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Sunday, April 26, 2015

Johannes Frisch and Kammerflimmer Kollektief (Day 2)

Kammerflimmer Kollektief: Désarroi (Staubgold, 2015) *****

By Martin Schray

The first thing you have to know is that this album is really good. Not in the sense as many albums reviewed here (which are also good and recommendable) - this album is outstanding, excellent, amazing, wonderful. It is simply splendid.

Kammerflimmer Kollektief’s mastermind Thomas Weber started this project almost 20 years ago. His roots are in the alternative rock scene but after the split of his first band he began to make music with samples and loops. After several changes in the line-up of Kammerflimmer Kollektief, today’s group came up – with Weber on guitar and electronics, Heike Aumüller on harmonium and electronics and Johannes Frisch on double bass.

One of the fascinating things about Kammerflimmer Kollektief is that their music is hard to pigeonhole. It contains elements of surf music, free jazz, ambient sounds, alternative rock, dub reggae, pop (to name just a few influences) - my friend Ernst calls it “free ambient”. In general their approach is a clash of pre-fabricated loops, samples and notated structures with improvised parts. Weber brings in these ideas and then the band improvises over them, the jams are recorded and then he puts them together, he edits the results before the musicians start working with this new material again. So the songs are like collages, after they are ready the band lets them rest and then listens to them again to check if they still work after a certain time – very often just to change things again. This leads to different transitions and sounds, even to new instrumentations. Sometimes the results are quite different after such a check-up.

Kammerflimmer Kollektief have released marvelous albums before (s. below) but Désarroi is their masterpiece so far. The reason for it is simple: it’s their freest piece of work, an album which is wonderfully balanced between a basic psychedelic atmosphere and angular, atonal improvisation, something Johannes Frisch is mainly responsible for because his bass is free from creating a pulse (the loops are responsible for that). Désarroi (French for confusion, disorientation, despair) indeed is confusing and disturbing, under a smooth surface (Weber’s guitar reminds of Angelo Badalamenti’s work for David Lynch) Frisch’s bass is rumbling, creaking and scratching and Heike Aumüller’s harmonium augments the sombre and gloomy atmosphere.

All in all Désarroi is a melting pot of biker rock guitars, Nico’s late albums, Pink Floyd psychedelia (in their Ummagumma days) – as if William Parker was jamming with Lee Scratch Perry and Velvet Underground. It’s a clash of a world we know with the unknown. This idea is most obvious in “Evol Jam: Edit”. The liner notes describe the track wonderfully: “Aumüller sings “the more you love, the more you can love” until her syntax deteriorates and her language dissolves, blurring into musical passages and sounds, and finally returning to her initial structure of singing.” This love Aumüller sings about is the music itself – it comes from a certain order, then it transgresses these boundaries, gets lost, tries to find new ways, maps them, and comes back to the beginning.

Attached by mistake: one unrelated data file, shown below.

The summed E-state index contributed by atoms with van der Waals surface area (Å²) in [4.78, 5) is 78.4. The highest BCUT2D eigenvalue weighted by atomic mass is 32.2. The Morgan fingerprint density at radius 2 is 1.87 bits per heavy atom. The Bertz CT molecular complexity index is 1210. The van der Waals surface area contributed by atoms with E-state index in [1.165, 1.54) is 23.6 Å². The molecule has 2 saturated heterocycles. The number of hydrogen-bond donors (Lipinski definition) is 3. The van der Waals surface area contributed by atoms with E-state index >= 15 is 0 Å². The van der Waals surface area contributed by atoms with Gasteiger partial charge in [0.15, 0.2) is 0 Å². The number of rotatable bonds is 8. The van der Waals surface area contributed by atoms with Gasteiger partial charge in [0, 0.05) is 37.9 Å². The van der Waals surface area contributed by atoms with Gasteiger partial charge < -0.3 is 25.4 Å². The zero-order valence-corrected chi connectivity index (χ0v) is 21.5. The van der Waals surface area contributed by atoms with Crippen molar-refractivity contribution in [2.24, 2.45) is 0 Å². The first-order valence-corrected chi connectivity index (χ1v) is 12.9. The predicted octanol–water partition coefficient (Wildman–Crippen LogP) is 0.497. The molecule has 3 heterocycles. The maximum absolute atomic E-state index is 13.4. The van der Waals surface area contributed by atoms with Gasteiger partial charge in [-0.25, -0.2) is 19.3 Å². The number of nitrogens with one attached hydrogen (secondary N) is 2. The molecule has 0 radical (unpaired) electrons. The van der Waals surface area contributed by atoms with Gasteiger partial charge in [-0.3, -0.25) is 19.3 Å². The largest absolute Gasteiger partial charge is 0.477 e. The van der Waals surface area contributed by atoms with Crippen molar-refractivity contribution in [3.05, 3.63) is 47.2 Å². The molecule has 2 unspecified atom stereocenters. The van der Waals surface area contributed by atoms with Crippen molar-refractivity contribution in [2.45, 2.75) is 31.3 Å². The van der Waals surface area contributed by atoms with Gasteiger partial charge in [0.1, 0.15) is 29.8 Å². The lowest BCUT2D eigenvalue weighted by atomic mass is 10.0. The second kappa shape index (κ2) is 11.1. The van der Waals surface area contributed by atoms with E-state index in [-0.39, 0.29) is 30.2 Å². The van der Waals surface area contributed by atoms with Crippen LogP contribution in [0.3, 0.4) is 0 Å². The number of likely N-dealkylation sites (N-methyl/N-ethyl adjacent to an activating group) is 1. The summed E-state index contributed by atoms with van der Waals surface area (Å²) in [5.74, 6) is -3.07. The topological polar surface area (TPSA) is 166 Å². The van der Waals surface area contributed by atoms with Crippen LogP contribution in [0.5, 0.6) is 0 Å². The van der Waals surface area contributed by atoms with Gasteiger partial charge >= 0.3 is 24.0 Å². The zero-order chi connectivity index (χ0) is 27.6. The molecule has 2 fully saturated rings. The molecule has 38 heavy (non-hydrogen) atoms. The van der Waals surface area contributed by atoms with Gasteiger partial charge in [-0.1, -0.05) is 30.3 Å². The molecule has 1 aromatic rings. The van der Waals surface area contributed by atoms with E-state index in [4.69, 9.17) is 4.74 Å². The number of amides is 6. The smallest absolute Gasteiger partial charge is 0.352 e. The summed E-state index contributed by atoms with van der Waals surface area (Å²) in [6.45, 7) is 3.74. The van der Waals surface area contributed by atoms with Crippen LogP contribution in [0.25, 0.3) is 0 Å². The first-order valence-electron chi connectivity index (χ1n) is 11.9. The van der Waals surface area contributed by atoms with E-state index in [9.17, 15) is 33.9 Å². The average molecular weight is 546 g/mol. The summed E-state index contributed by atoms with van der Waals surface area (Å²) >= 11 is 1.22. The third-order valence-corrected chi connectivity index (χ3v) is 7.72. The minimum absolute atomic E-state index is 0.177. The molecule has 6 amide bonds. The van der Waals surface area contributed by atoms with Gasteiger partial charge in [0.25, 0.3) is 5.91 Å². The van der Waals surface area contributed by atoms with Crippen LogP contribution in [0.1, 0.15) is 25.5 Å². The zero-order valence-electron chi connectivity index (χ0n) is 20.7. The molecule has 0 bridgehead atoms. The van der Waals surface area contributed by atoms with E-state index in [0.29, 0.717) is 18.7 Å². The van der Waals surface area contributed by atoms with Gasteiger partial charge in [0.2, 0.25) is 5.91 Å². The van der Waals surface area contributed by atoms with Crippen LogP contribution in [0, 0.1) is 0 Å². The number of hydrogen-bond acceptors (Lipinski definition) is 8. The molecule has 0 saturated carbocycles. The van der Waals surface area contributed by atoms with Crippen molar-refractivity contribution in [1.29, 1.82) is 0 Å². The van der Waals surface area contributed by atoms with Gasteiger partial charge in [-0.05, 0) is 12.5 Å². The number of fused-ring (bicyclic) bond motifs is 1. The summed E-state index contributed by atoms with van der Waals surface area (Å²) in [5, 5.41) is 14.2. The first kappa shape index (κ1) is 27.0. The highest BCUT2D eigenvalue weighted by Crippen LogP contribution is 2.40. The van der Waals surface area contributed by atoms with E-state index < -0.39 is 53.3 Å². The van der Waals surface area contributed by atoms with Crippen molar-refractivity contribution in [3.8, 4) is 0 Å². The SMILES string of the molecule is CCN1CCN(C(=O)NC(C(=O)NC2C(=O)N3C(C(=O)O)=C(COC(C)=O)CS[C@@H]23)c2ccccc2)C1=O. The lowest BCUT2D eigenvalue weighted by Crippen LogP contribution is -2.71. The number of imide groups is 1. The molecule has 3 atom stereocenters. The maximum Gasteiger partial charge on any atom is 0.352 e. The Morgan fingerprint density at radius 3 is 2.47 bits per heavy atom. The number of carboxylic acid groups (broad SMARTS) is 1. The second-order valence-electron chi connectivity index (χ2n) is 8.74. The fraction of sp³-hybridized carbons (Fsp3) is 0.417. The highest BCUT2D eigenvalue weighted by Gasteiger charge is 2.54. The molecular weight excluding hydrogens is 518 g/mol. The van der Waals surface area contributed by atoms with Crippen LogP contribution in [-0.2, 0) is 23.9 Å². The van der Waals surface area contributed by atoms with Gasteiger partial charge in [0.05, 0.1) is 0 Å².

And in this world of love/music there is always space for pure beauty: The icing on the cake is the cover version of the old S.Y.P.H. song “Zurück zum Beton” (“Back to Concrete”), an early German punk rock classic. While the original is raw and edgy, a song where the anger about the cheesy romantic notions of nature is tangible, Kammerflimmer Kollektief’s version is full of melancholia. It’s their notion of an art form in which the musicians are builders, aural sculptors of a modern world – it’s the collective as creators.

Listen to ”Désarroi #1: Mayhem“ here:

Listen to “Zurück zum Beton” and watch Bernd Schoch’s brilliant video here:

Further Kammerflimmer Kollektief recommendations:

Teufelskamin (Staubgold, 2011) **** ½
This collection of songs is Kammerflimmer Kollektief’s winter album. In the middle of an icy landscape they have built an igloo which keeps you warm and provides shelter from the snow storms outside. There is an immense beauty in these tracks, the guitar layers are sparkling and Aumüller sounds like a dark fairy incarnation of Björk, Nico and Jeanne Lee. Very spooky!

Wildling (Staubgold, 2010) **** ½
Wildling is an album which is dominated by tenderness, vulnerability and a very laid-back groove (e.g. in “Silver Chords”). It contains some of the band’s best songs like the 13-minute-epic “In Transition (Version)” where they short-circuit dub reggae material with Ry Cooder guitars, Doors keyboards and atonal harmonium riffs, or the reduced psychedelia monster “There’s a Crack in Everything”. An album that works best when you play it loud at 4 a.m. in the morning (with headphones) in order to doze off or to sober up.

Jinx (Staubgold, 2007) ****
Jinx is music that could work for a remake of David Lynch’s mystery series “Twin Peaks“ if it was settled in the Texan desert. The cinematic quality they have always had is interspersed with free jazz saxophones, xylophones, pedal steel guitars – however, possible esoteric hints are immediately destroyed. Maybe this is their idea of country jazz (“Live at the Cactus Tree Motel”) or how “Riders on the Storm” can be integrated in a jazz surrounding (“Jinx”).


Stef said...

Great review, Martin. I think you capture the music's essence well. Exellent album. The artwork is also great.

Martin Schray said...

Thanks, Stef. The artwork is also excellent, that's true. Heike Aumüller is an artist, her covers would deserve an extra article.